When opening a Navy Fed Certificate online, the easiest way to fund a Certificate is probably is through a transfer from an existing Navy Fed checking, savings, or Money Market Savings account. An ACH transfer initiated by another institution may be the quickest way to get the funds into your Navy Fed liquid account. Once the funds are received, a Certificate can be opened using the online application, which allows you to specify that funds be pulled from that Navy Fed account.
An easy way to receive matured Navy Fed Certificate funds is to have the funds transferred to any existing Navy Fed checking, savings or Money Market Savings account. There is a 21-day grace period following maturity before the Share Certificate automatically renews.
Note – Navy Fed has restrictions on ACH debits from its savings account. Navy Fed’s Electronic Funds Transfer Agreement and Disclosure reads in part,
When you originate an ACH transfer at another financial institution, please note that your Navy Federal savings account may only receive ACH credits. Checking accounts may receive ACH credits and debits. MMSAs may receive ACH credits and debits in accordance with the limitations set forth in the MMSA agreement.
If you plan to pull funds from Navy Fed using the ACH service of another institution, you should consider opening either the Money Market Savings account or one of Navy Fed’s checking accounts.
Beneficiaries and Trust Accounts
Unlimited beneficiaries (with assigned percentages) can be named, with name, address, DOB, and Social Security numbers required for each beneficiary. To designate beneficiaries, refer to Navy Fed’s Payable on Death (POD) and Deposit Trust Accounts Form. This form can also be used to open accounts under a legal trust; Navy Fed calls that type of account a “Deposit Trust Account.”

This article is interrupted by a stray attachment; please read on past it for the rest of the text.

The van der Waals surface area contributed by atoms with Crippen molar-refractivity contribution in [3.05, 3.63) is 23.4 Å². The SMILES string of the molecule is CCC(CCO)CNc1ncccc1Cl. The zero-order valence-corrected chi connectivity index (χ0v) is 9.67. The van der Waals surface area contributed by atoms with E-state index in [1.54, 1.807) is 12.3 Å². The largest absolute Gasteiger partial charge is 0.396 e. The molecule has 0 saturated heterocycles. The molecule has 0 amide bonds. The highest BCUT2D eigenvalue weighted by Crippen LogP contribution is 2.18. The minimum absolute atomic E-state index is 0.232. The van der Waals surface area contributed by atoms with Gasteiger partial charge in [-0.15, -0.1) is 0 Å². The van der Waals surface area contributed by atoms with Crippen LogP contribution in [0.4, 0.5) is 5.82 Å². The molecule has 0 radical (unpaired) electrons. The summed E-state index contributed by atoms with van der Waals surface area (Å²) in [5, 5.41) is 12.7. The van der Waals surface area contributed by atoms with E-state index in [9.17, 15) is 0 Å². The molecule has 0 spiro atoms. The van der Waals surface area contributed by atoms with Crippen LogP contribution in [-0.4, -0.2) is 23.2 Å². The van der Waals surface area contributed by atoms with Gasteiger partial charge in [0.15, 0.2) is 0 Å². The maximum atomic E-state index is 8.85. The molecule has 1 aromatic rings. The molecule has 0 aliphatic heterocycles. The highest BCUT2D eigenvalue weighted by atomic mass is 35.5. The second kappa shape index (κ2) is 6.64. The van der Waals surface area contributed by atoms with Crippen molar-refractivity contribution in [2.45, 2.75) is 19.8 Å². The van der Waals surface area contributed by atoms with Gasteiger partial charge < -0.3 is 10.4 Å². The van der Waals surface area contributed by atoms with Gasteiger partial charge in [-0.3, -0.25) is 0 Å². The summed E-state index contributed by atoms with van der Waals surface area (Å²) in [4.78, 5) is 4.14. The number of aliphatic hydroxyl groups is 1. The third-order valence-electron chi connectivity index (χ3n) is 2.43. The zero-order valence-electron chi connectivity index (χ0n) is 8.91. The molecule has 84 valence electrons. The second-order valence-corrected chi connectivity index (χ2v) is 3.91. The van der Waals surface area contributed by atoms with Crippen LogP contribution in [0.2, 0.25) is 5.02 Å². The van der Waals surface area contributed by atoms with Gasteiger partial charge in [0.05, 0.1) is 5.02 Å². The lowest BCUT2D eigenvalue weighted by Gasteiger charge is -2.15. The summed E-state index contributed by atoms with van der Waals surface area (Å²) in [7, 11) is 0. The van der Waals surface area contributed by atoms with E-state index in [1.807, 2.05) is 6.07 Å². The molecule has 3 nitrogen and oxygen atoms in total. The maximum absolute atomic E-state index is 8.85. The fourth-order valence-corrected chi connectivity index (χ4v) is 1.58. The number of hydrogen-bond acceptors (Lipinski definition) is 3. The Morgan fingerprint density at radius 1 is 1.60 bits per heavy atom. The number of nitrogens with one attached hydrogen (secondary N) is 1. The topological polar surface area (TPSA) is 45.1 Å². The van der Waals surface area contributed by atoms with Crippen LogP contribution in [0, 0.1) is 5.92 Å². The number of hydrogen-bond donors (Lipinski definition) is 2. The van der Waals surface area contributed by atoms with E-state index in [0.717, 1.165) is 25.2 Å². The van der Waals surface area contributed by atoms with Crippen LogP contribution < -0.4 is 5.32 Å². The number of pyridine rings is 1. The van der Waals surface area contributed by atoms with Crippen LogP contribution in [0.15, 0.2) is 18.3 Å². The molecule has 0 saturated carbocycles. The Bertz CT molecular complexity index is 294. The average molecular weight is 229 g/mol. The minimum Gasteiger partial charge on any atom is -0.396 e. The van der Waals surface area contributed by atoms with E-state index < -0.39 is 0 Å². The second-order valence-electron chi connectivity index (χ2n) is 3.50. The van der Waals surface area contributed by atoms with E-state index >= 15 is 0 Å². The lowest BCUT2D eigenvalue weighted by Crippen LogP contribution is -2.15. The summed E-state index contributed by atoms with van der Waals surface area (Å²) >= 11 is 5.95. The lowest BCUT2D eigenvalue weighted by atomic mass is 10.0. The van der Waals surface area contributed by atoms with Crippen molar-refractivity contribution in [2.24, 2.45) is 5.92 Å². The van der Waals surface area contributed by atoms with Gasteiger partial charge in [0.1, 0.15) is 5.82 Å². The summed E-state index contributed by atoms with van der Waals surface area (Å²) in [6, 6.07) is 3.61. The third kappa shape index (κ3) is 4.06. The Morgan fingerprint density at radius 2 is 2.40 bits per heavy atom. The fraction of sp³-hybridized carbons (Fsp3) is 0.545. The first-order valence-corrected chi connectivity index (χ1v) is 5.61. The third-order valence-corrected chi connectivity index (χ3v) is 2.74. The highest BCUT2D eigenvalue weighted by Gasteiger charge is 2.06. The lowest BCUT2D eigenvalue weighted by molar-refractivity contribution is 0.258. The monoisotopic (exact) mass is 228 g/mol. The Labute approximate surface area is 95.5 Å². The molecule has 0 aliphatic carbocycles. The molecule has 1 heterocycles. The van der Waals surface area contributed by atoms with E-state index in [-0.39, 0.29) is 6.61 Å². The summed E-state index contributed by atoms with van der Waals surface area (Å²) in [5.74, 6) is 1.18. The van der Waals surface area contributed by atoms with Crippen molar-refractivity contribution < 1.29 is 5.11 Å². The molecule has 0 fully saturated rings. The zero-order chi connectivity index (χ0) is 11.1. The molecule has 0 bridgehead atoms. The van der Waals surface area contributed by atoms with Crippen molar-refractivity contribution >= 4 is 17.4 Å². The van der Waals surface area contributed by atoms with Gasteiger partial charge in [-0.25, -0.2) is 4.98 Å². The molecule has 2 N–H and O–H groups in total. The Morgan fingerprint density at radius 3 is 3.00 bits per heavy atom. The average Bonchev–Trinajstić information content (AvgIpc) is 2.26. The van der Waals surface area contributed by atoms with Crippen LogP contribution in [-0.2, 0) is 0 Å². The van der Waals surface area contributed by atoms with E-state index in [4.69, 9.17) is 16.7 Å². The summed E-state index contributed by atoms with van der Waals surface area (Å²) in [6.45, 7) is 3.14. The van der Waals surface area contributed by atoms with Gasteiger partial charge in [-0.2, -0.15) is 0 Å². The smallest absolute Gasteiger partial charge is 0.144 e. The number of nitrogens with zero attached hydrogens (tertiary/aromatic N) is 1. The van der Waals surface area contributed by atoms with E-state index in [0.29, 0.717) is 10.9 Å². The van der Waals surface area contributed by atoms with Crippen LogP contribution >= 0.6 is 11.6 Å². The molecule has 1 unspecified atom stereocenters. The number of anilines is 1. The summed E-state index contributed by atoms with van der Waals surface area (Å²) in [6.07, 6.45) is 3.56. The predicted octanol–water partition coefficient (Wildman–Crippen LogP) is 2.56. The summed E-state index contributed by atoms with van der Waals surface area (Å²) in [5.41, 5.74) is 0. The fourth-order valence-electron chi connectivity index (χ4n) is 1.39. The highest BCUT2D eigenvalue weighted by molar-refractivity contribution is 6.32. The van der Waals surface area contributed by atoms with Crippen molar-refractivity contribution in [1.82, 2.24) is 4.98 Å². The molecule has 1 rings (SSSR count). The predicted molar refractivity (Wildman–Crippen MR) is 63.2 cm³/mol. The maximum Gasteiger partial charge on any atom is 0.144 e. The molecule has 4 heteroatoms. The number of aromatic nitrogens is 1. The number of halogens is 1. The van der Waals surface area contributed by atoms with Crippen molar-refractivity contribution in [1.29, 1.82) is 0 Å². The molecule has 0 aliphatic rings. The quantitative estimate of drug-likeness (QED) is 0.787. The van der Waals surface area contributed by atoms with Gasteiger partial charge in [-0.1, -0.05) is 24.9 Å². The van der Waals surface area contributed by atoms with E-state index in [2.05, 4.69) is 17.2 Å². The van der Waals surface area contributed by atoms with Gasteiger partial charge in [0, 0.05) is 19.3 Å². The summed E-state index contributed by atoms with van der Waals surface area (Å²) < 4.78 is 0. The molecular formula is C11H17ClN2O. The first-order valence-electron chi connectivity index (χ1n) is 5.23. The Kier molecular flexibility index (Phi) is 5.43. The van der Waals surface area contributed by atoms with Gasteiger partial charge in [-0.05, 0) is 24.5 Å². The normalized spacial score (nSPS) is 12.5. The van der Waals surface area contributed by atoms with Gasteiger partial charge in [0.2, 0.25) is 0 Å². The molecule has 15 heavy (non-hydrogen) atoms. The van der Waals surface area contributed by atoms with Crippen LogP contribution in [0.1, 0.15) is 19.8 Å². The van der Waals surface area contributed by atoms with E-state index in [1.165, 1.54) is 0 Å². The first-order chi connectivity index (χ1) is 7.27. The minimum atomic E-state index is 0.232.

Unlike PenFed's nearly universal membership eligibility, Navy Fed’s field of membership (FOM) is restricted to individuals who have a military connection, regardless of residency status.
As I described in a 2017 blog post, Navy Fed’s FOM has expanded and, while a military connection is still required, many more people are now eligible to join. The most recent group added are individuals with family members who were affiliated with the military at any time.
Navy Fed’s "Become a Member" page lists the various ways to qualify for membership.
Active Duty, Retired and Veterans – Service members in all branches of the armed forces are membership-eligible, including:
- Active Duty members of the Army, Marine Corps, Navy, Air Force, Coast Guard, and Ait National Guard.
- Delayed Entry Program (DEP)
- DoD Officer Candidate/ROTC
- DoD Reservists
- Veterans, retirees, and annuitants
Family Members – Individuals with parents, grandparents, spouses, siblings, children (adopted and step), grandchildren, or household members who at any time were affiliated with the military or are already Navy Fed members are also eligible to join.
Department of Defense (DoD) Civilians – Any DoD civilian employee, U.S. government employees/contractors assigned to DoD installations, and DoD retiree/annuitants are welcome to apply.
Credit Union Overview
Navy Federal Credit Union has an overall health grade of "A" at DepositAccounts.com, with a Texas Ratio of 5.38% (excellent) based on March 31, 2019 data. In the past year, Navy Fed has increased its total non-brokered deposits by $10.28 billion, an excellent annual growth rate of 15.38%. Please refer to our financial overview of Navy Federal Credit Union (NCUA Charter # 5536) for more details.
Headquartered in Vienna, Virginia, Navy Federal Credit Union is considered the largest credit union in the world. Founded in 1933 as the Navy Department Employees’ Credit Union of the District of Columbia, Navy Federal has grown from its initial seven members to more than 8,400,000 members and assets in excess of $103 billion.
How the Special Certificates Compare
When compared to 151 similar length-of-term CDs tracked by DepositAccounts.com that require a similar minimum deposit and are available nationwide, Navy Federal Credit Union’s 18-month Special Certificate APY currently ranks first.
When compared to 191 similar length-of-term CDs tracked by DepositAccounts.com that require a similar minimum deposit and are available nationwide, Navy Federal Credit Union’s 9-month Special Certificate APY currently ranks third.
The above rates are accurate as of 7/31/2019.
To search for the best CD rates, both nationwide and in state specific, please refer to our CD Rates Table page.